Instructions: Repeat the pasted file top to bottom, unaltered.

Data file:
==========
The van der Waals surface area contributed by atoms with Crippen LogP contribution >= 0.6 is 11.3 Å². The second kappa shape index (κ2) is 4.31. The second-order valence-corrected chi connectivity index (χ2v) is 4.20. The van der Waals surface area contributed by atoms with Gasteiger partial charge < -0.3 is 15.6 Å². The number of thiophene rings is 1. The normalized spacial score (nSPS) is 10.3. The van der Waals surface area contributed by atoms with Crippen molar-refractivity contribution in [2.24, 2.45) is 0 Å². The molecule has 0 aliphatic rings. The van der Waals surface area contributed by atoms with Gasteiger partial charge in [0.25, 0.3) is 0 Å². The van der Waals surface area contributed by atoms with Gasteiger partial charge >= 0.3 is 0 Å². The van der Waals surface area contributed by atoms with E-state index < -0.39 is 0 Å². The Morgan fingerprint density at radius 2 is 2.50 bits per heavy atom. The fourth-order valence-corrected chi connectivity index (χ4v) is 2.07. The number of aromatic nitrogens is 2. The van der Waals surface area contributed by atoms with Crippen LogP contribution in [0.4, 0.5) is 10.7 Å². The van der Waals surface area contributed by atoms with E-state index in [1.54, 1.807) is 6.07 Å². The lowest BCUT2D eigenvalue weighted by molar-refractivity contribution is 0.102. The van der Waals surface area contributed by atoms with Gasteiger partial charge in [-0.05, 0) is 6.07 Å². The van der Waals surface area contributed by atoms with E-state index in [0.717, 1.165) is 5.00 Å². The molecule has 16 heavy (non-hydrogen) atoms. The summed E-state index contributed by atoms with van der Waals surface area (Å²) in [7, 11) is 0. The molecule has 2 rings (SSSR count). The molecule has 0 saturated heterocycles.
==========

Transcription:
The van der Waals surface area contributed by atoms with Crippen LogP contribution >= 0.6 is 11.3 Å². The second kappa shape index (κ2) is 4.31. The second-order valence-corrected chi connectivity index (χ2v) is 4.20. The van der Waals surface area contributed by atoms with Gasteiger partial charge < -0.3 is 15.6 Å². The number of thiophene rings is 1. The normalized spacial score (nSPS) is 10.3. The van der Waals surface area contributed by atoms with Crippen molar-refractivity contribution in [2.24, 2.45) is 0 Å². The molecule has 0 aliphatic rings. The van der Waals surface area contributed by atoms with Gasteiger partial charge in [0.25, 0.3) is 0 Å². The van der Waals surface area contributed by atoms with Gasteiger partial charge >= 0.3 is 0 Å². The van der Waals surface area contributed by atoms with E-state index < -0.39 is 0 Å². The Morgan fingerprint density at radius 2 is 2.50 bits per heavy atom. The fourth-order valence-corrected chi connectivity index (χ4v) is 2.07. The number of aromatic nitrogens is 2. The van der Waals surface area contributed by atoms with Crippen LogP contribution in [0.4, 0.5) is 10.7 Å². The van der Waals surface area contributed by atoms with E-state index in [1.54, 1.807) is 6.07 Å². The lowest BCUT2D eigenvalue weighted by molar-refractivity contribution is 0.102. The van der Waals surface area contributed by atoms with Gasteiger partial charge in [-0.05, 0) is 6.07 Å². The van der Waals surface area contributed by atoms with E-state index in [0.717, 1.165) is 5.00 Å². The molecule has 16 heavy (non-hydrogen) atoms. The summed E-state index contributed by atoms with van der Waals surface area (Å²) in [7, 11) is 0. The molecule has 2 rings (SSSR count). The molecule has 0 saturated heterocycles.